On Facebook, our IT cohort has a group in which we discuss various issues regarding IT and allied aspects. During the last few days of our Singapore stint, our Professor of a subject, who is also a part of the the group, posted a question that really made me think.
The question, in a nutshell, was why women are not being talked about as visionaries and creators of culture. Women are certainly celebrated, appreciated and recognised for their contribution to society and business, but why is there a dearth of female visionaries? Why aren’t there as many equivalents of Bill Gates, Steve Jobs, Mark Zuckerberg or even N R Narayana Murthy even when women are considered more creative, intuitive and hard-working?
This question really got me thinking. I thought about it for a while but I could not come up with a cause for this anomaly. I am sure there have been many female leaders and visionaries, but not as many as men. A friend posted that historically, men have had their status earned as bread-winners for the family, due to which their independence was gradually asserted into the fabric of the system. On the other hand, women have been conventionally treated as dependents with more familial responsibilities. This has led to the social structure in which men have been more prominent in their fields while women have continued to be devoid of equal opportunities.
However, that is changing. Popular current leaders such as Sheryl Sandberg, Sheikha Al Mayassa and if I may call her a woman, Malala Yousafzai, are bringing about change. Sandberg has been in the top echelons of companies such as Google and Facebook and is a well-known figure in the field of women empowerment in the corporate world. Her efforts, through her talks at TED and her book, have garnered attention in this field and are turning enough eyes on the subject.
Sheikha Al Mayassa, a staunch supporter of cultural change, is renowned not just in the Arab community but also all over the world. She has brought about change already in the relatively conservative Arab world and is striding towards bringing about cross-national cultural change in the area. This is also empowering women in the Middle East, who are becoming more independent and are beginning to break the shackles of their cocoons. The number of female entrepreneurs in the Middle East has soared in the last few years, women are becoming more prominent in many fields and education is on the rise.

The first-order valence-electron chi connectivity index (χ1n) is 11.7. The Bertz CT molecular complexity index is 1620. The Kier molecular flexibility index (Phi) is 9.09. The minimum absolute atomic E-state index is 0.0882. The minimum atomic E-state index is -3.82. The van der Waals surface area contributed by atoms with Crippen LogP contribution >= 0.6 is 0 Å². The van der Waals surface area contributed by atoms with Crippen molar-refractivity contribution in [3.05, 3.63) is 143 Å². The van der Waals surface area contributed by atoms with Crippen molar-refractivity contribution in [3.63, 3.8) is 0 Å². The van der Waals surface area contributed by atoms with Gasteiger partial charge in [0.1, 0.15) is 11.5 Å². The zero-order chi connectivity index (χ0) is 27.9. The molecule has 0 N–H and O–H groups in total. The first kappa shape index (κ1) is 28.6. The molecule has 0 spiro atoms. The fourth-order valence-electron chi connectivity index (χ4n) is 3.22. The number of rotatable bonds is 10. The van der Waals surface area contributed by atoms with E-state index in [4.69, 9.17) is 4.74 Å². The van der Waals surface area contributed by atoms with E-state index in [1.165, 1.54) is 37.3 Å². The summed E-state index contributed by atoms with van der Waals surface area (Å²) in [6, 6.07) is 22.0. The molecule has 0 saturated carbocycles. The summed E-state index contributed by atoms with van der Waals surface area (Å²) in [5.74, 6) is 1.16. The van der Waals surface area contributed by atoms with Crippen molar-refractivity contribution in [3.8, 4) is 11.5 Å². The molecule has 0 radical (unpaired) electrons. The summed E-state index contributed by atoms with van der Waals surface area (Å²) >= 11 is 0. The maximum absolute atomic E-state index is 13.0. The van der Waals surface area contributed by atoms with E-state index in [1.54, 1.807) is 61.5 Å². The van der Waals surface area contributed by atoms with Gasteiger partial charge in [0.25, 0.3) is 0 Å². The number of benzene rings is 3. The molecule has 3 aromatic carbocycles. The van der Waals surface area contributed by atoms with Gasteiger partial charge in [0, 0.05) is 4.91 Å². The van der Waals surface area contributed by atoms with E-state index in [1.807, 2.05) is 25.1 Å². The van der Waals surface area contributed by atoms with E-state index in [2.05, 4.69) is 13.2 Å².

In the field of education, there can be no better epitome of courage than Malala Yousafzai, a girl who was almost shot dead by the Taliban but still managed to not just survive but also emerge stronger for the same cause. Now in London, she recently spoke at a UN conference which the Secretary General Ban Ki-moon attended. Her efforts for the widespread accessibility of education to women in the Islamic world have brought her tremendous support from all nooks and corners of the world.
Such women, and many more like them, are changing the way the world views women. Of course, a lot needs to be done to be truly able to reach more acceptable levels. Just look at the Indian crime rate on women to know how much needs to be done. Nonetheless, efforts in the right direction are being taken. These women, by being torchbearers of change in the field of culture and women empowerment, are worth of praise.
As a whole, the situation is changing. But if I have to wonder about what led to all this change, I am still baffled. I am not able to place my finger on one single aspect of the entire system. I am still searching for answers. What I have, for the time being, is a theory which another Professor incepted in my mind a few days ago.
Stay tuned for more…